Seeking Artists!

by moxielicious


Seeking artwork by female artists for a lobby display at MOXIE Theatre for the run of Lauren Gunderson’s The Revolutionists. This grand and dream-tweaked comedy is about violence and legacy, feminism and terrorism, art and how we actually go about changing the world. The play begs the question, and we are seeking work that explores the question: What IS the artist’s place in the revolution?

– Submission date deadline: May 1, 2017     

– Submit to:, subject line: Revolutionists Lobby Art

– In email please include titles, size of piece, medium and price.

– Work will need to be pre-wired to hang

– Selected artists will be notified: May 15 ($20 participation fee if selected; MOXIE takes 20% commission if piece is sold)

– Hang Dates (must be available to bring in piece one of these days): May 19-21

Women’s March… on Versailles

by moxielicious

Have you heard of the Women’s March? No, not January 2017… October 1789. Check out this video for THE REVOLUTIONISTS! #MoxieTheatre #MoxieRev

Lauren Gunderson’s The Revolutionists

by moxielicious

The final play in our twelfth season is the fabulous Lauren Gunderson’s The Revolutionists. 

THE REVOLUTIONISTS is a brutal comedic quartet about four very real women who lived boldly in France during the French Revolution’s Reign of Terror (1793-1794). Playwright Olympe De Gouge, assassin Charlotte Corday, and former queen (and fan of ribbons) Marie Antoinette, and Haitian rebel Marianne Angelle hang out, murder Marat, lose their heads, and try to beat back the extremist insanity in revolutionary Paris.
This grand and dream-tweaked comedy is about violence and legacy, feminism and terrorism, art and how we actually go about changing the world.
It’s a true story.
Or total fiction.
Or a play about a play.
Or a raucous resurrection that ends in a song and a scaffold. – Lauren Gunderson, New Play Exchange
“A sassy, hold-on-to-your-seats theatrical adventure… an invigorating and enlightening journey.” –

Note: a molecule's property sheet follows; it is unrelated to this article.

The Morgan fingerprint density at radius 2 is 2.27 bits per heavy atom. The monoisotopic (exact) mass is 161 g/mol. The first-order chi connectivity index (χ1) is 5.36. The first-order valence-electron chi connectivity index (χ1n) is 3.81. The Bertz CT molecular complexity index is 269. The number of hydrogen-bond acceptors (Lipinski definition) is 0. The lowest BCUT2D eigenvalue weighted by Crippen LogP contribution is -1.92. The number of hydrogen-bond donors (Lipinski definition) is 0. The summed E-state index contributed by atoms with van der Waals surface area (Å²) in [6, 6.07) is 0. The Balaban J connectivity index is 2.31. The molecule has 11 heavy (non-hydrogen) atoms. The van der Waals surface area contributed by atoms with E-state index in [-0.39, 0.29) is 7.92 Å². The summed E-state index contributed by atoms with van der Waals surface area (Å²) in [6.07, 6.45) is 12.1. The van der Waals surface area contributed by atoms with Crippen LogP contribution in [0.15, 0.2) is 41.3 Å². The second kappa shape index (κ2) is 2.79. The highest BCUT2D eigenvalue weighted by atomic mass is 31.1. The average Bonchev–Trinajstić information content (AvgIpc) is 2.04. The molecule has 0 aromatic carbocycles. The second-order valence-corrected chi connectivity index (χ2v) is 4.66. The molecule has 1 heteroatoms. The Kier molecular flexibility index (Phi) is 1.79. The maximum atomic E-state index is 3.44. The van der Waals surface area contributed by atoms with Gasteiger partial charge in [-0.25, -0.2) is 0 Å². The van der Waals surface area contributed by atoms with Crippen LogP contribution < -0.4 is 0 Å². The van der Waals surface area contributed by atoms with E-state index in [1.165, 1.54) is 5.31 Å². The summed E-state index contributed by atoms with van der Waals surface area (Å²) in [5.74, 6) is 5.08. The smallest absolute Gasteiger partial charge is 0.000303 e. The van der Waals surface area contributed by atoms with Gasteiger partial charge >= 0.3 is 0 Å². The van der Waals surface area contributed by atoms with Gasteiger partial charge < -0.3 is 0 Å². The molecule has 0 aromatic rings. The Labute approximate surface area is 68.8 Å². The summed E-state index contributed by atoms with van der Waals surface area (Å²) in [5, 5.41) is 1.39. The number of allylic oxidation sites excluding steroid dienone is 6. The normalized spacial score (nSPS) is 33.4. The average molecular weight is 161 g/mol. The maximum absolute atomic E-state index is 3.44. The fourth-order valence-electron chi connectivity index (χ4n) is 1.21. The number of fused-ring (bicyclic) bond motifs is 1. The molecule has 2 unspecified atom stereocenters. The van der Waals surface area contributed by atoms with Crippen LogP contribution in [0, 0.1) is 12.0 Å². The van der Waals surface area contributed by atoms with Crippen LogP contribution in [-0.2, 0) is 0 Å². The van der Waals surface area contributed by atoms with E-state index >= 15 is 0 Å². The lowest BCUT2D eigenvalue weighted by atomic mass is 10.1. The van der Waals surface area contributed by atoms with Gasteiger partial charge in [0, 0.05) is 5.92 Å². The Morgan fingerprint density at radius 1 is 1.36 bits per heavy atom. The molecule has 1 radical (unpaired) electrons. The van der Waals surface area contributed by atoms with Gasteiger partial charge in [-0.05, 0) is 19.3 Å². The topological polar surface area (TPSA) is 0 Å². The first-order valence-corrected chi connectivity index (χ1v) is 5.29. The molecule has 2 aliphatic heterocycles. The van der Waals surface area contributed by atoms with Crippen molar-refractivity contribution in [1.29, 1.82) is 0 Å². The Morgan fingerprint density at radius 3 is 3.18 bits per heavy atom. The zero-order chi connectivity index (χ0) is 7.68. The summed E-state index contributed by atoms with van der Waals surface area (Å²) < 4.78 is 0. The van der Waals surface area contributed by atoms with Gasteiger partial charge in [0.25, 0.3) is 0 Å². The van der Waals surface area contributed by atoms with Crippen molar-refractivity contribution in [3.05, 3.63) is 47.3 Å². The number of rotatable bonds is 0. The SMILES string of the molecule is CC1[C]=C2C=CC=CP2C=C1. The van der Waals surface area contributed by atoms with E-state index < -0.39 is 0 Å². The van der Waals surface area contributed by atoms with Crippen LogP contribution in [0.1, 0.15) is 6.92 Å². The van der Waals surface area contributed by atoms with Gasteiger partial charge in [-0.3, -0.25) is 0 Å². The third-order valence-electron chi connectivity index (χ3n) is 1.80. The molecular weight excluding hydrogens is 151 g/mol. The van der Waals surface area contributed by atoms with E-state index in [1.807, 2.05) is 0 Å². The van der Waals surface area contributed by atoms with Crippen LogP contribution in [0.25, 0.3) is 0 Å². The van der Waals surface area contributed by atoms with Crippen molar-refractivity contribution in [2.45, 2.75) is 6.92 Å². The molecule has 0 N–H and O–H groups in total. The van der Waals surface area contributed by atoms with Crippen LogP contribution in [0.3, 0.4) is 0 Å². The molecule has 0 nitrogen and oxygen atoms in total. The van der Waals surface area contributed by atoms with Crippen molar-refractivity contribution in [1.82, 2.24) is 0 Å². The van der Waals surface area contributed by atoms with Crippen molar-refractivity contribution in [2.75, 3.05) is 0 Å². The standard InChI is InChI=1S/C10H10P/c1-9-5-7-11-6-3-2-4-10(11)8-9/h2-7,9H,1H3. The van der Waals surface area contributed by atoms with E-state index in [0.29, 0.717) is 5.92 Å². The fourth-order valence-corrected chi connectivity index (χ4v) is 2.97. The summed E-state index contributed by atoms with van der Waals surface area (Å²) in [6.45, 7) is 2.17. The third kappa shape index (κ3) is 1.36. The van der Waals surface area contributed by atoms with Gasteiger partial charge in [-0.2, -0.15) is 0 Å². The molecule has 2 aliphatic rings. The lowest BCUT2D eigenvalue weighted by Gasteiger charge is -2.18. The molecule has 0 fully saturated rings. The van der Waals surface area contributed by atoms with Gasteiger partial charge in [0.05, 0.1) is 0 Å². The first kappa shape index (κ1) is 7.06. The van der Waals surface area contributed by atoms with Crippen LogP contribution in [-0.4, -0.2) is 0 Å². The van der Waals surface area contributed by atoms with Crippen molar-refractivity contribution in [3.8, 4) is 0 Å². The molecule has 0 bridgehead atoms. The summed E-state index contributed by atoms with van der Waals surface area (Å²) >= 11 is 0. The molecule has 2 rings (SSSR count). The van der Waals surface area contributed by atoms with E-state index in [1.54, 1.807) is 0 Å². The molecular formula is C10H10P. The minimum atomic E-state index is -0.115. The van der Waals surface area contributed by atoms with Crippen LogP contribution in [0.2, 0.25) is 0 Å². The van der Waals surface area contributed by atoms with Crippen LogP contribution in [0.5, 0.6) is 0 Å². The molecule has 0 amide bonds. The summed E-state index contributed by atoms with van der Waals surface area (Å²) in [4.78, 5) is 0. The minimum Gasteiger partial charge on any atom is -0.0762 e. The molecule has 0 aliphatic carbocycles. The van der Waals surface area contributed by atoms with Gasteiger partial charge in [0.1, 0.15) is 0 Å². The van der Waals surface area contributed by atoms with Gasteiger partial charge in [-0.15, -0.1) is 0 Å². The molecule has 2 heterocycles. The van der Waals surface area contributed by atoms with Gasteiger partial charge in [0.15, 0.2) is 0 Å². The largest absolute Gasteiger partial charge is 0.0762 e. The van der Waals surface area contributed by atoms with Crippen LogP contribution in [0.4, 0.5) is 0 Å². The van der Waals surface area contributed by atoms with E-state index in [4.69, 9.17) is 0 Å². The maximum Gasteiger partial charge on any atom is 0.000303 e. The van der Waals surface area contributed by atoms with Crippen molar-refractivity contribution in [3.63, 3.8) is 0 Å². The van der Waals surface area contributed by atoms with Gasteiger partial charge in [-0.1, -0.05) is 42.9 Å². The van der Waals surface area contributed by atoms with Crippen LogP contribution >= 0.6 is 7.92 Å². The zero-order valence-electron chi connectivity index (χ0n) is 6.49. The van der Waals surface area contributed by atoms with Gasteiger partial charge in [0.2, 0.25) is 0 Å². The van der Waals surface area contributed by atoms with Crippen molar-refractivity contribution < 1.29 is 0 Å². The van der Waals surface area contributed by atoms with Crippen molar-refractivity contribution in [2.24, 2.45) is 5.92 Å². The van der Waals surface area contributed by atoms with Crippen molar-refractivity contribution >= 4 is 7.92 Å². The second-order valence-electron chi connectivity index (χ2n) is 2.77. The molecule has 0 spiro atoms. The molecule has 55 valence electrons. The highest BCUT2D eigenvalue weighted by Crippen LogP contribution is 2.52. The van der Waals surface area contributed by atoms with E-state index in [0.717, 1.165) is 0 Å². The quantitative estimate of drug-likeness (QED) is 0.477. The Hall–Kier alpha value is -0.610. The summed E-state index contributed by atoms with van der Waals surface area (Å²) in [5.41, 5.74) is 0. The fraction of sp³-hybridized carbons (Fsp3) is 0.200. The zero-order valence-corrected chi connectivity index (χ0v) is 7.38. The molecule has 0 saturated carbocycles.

“Savagely sharp” – Atlanta Journal-Constitution
“It’s in this space – that strange spot between politics and art – where Gunderson’s writing flourishes.” – Houston Chronicle
“Vive les Femmes! …It’s simply a brilliant script” – City Beat Cincinnati


MOXIE to produce SKELETON CREW in association with Tony-Award Winning Old Globe Theatre

by moxielicious

Did you know that for the first time in our history, we are producing in association with the Tony Award-winning The Old Globe? Our very own Delicia Turner Sonnenberg directs SKELETON CREW by Dominique Morisseau, starting performances April 8 in the Sheryl and Harvey White Theatre. #moxietheatre #moxiecrew17350070_10154905107072881_3510461534516677888_o

The MOXIEs! New Award for Annual Fundraiser

by moxielicious

March 2017, San Diego CA.- MOXIE Theatre, the only theatre in Southern California dedicated to producing women’s work, is kicking off Women’s History Month with an exciting announcement. For the first time in their history, MOXIE will be hosting an awards gala Honoring San Diego Women with Grit and Determination. The MOXIEs , as the awards will be called, will be held Sunday, May 21, 2017 at 6 pm at the Lafayette Hotel, inside the historical Mississippi Ballroom . The awards ceremony will be a part of MOXIE’s annual fundraiser and will also feature a director’s cut performance of the company’s upcoming prem iere of The Revolutionists, by Lauren Gunderson, a raucous girl-powered comedy about feminism, art, and how we go about changing the world. The Revolutionists begins preview performances May 25 and opens May 27, 2017.

ˈ ē mox·ie mäk s (noun) NORTH AMERICAN informal